Ulrich Schollwöck

Theoretical Nanophysics

Ludwig-Maximilians-Universität München

Theresienstr. 37

80333 Munich

schollwoeck[at]lmu.de

Group Webpage

Description

Research focus: computational methods, condensed-matter and quantum many-body physics

The research interests of the group of Uli Schollwöck focus on the computational study of many-body systems that show strong interaction effects such that conventional many-body perturbation techniques mostly do not work. Such systems range from quantum spin chains, frustrated quantum magnets through low-dimensional superconductors and conjugate polymers to ultracold atom gases in optical lattices, which are particularly important for us: The merger between traditional condensed matter physics and quantum optics is a special focus of our work.

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While we have focused previously on the equilibrium and linear response regime, more advanced techniques now allow us to go very far from equilibrium, where physics is very poorly understood: we are looking at quantum quenches, expansion experiments, transport properties and relaxation physics.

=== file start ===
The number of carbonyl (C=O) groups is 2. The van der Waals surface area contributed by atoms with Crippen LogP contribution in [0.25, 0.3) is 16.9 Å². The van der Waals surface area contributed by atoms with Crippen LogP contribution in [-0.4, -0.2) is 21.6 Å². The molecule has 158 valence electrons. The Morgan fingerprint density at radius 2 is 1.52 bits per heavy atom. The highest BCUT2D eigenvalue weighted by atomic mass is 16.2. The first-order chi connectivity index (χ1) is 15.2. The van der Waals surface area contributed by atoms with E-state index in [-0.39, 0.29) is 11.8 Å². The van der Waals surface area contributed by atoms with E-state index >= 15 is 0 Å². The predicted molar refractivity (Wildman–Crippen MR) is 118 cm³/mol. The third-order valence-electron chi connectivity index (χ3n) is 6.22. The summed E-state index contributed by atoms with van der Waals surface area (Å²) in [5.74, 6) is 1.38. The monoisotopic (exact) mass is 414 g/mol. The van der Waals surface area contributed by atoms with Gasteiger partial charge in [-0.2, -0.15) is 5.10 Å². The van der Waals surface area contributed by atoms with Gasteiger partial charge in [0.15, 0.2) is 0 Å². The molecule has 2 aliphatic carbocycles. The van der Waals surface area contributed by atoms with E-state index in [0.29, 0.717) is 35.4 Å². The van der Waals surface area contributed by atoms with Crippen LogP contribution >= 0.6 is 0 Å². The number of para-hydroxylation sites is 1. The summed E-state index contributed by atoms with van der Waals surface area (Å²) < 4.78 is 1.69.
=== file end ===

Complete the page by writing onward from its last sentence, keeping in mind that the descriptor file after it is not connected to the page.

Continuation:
The dominant role of quantum and interaction effects usually implies that no simple analytical approximations are available. More advanced techniques, such as bosonization in one dimension or field theoretical approaches in arbitrary dimensions, have to be used. In the absence of a large number of exact solutions the ultimate test is in numerical approaches, which are a central part of our efforts. In low dimensional quantum systems, methods of choice are the density-matrix renormalization group (DMRG), which is a variational method within the ansatz class of matrix product states (MPS), and arguably the most powerful method for one-dimensional quantum systems, and tensor network states (TNS). Here our interest is in both applying and developing these methods with a special emphasis on the guidance provided by insights from quantum information theory.

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In the context of out-of-equilibrium physics, recent highlights of our research include the first dynamical quantum simulator, which resulted from a collaboration with the Bloch group, the development of expansion dynamics in the presence of optical lattices as a tool to study interactions and probe integrability vs. non-integrability in quantum systems, and the dynamics of (spin) impurities in magnets simulated by ultracold atoms.